Ask a metal industry robot how it likes working alongside a human and it won t answer. The human, however, might have a comment, but when the robot is saving material and labor, improving quality, and running faster cycles, it's hard to have anything negative to say.
That's the situation Motoman Inc. brought to Grote Industries. Grote, of Madison, IN, installed two modular, highly flexible robot work cells that feature robot teams working in close proximity with human operators.
"Material savings alone easily paid for the robot cells," says Tom Blades, plant manager. "We also had direct labor savings, quality improvements, and improved aesthetics," he adds.
A privately owned 100-year-old company with a history of innovation, Grote was experiencing high demand for components from automotive, OEMs and aftermarket suppliers. Grote manufactures head and tail lamps, dome lights, emergency lighting, flashers, and LED marker lamps.
The die was cast for Grote to implement robotic assembly to improve productivity.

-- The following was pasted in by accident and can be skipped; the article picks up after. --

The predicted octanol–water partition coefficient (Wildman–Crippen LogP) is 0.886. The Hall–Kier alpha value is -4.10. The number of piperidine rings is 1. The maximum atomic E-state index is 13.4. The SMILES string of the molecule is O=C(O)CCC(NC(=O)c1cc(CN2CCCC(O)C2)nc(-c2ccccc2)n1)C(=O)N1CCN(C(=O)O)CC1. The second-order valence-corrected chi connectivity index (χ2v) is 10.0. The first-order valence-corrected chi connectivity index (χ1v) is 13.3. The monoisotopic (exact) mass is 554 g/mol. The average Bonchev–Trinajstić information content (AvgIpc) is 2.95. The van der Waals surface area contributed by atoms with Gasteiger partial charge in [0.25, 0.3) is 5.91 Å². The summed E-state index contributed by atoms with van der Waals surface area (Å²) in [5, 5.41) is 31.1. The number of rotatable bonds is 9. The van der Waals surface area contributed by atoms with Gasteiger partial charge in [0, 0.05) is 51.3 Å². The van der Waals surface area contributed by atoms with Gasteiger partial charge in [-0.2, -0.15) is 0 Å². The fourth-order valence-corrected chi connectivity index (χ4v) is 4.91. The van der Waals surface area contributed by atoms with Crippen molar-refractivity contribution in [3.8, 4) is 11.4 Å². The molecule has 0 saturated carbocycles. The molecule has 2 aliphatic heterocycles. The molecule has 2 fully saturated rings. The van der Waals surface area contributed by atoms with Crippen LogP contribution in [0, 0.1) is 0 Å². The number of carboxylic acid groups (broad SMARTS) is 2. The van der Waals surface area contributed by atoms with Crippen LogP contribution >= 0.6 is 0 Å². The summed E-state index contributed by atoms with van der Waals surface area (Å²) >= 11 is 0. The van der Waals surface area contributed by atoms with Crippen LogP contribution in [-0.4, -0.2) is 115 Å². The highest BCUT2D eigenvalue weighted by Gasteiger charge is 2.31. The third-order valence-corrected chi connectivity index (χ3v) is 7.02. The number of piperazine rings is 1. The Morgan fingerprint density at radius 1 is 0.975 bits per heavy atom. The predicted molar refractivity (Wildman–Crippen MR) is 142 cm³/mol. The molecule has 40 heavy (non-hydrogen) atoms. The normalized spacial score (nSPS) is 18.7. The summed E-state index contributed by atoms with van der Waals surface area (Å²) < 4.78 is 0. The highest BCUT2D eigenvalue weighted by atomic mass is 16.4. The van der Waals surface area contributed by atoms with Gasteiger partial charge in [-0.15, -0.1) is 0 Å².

"Five or six operators per shift were needed to run these parts on a manual line and, depending on the product being run, cycle time was 19-24 seconds per part," Blades says. "With the robot cells, we only need two operators per shift, and cycle time is 1215 seconds a part, so we can run parts nearly twice as fast."
Among the several points that sold Grote on Motoman was its small footprint.
"This plug-and-play arrangement for the welders saves on floor space and auxiliary support equipment," Blades says.
Automating the process also has provided quality improvements, ranging from the cosmetic look to the traceability with laser-etched identifiers.
"The cosmetic look of the parts is much better now that they're being built by robots," says Ed Sitarski, product development engineer. "We also have improved traceability. Parts are laser-etched with identifiers indicating the date, time and shift they were built," he adds.
"Each robot cell can run 10 different parts, and we have 10 product types, each with two color variances (red and amber)," Sitarski says. "We have three different types of packaging--bags, totes and boxes. So we have about 60 part numbers that we can change over to, as needed."
Changeover requires less than five minutes.
The automated system includes multiple processes: inserting terminals into housings, soldering printed circuit boards (PCBs) to terminals, dispensing encapsulant material, curing the...